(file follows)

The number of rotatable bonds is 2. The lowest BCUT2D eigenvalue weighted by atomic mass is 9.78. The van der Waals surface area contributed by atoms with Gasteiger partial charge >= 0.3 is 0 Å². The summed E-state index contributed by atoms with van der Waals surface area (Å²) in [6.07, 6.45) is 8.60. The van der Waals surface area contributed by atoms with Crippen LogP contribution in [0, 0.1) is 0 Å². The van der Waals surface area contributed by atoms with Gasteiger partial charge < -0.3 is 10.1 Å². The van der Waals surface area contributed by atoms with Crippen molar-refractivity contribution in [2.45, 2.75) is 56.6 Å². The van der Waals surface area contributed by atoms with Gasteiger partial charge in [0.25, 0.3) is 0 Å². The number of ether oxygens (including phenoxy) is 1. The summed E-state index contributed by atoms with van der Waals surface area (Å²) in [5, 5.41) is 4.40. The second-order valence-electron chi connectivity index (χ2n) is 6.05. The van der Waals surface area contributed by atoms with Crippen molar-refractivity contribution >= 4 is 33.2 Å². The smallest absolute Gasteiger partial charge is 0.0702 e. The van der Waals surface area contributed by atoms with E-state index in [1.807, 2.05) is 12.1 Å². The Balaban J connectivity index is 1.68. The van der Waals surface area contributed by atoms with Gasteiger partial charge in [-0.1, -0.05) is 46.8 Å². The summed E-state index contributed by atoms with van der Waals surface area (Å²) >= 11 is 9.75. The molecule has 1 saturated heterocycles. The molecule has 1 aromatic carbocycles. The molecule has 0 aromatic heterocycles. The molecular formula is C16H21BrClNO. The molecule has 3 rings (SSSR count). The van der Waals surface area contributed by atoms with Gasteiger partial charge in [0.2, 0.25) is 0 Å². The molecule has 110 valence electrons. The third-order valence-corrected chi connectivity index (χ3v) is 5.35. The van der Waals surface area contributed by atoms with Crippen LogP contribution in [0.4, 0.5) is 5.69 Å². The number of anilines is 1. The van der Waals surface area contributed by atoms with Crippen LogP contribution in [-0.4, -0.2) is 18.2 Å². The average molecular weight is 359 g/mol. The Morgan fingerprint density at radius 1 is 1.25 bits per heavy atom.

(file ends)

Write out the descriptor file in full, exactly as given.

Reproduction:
The number of rotatable bonds is 2. The lowest BCUT2D eigenvalue weighted by atomic mass is 9.78. The van der Waals surface area contributed by atoms with Gasteiger partial charge >= 0.3 is 0 Å². The summed E-state index contributed by atoms with van der Waals surface area (Å²) in [6.07, 6.45) is 8.60. The van der Waals surface area contributed by atoms with Crippen LogP contribution in [0, 0.1) is 0 Å². The van der Waals surface area contributed by atoms with Gasteiger partial charge < -0.3 is 10.1 Å². The van der Waals surface area contributed by atoms with Crippen molar-refractivity contribution in [2.45, 2.75) is 56.6 Å². The van der Waals surface area contributed by atoms with Gasteiger partial charge in [0.25, 0.3) is 0 Å². The number of ether oxygens (including phenoxy) is 1. The summed E-state index contributed by atoms with van der Waals surface area (Å²) in [5, 5.41) is 4.40. The second-order valence-electron chi connectivity index (χ2n) is 6.05. The van der Waals surface area contributed by atoms with Crippen molar-refractivity contribution >= 4 is 33.2 Å². The smallest absolute Gasteiger partial charge is 0.0702 e. The van der Waals surface area contributed by atoms with E-state index in [1.807, 2.05) is 12.1 Å². The Balaban J connectivity index is 1.68. The van der Waals surface area contributed by atoms with Gasteiger partial charge in [-0.1, -0.05) is 46.8 Å². The summed E-state index contributed by atoms with van der Waals surface area (Å²) >= 11 is 9.75. The molecule has 1 saturated heterocycles. The molecule has 1 aromatic carbocycles. The molecule has 0 aromatic heterocycles. The molecular formula is C16H21BrClNO. The molecule has 3 rings (SSSR count). The van der Waals surface area contributed by atoms with Gasteiger partial charge in [0.2, 0.25) is 0 Å². The molecule has 110 valence electrons. The third-order valence-corrected chi connectivity index (χ3v) is 5.35. The van der Waals surface area contributed by atoms with Crippen LogP contribution in [0.4, 0.5) is 5.69 Å². The number of anilines is 1. The van der Waals surface area contributed by atoms with Crippen LogP contribution in [-0.4, -0.2) is 18.2 Å². The average molecular weight is 359 g/mol. The Morgan fingerprint density at radius 1 is 1.25 bits per heavy atom.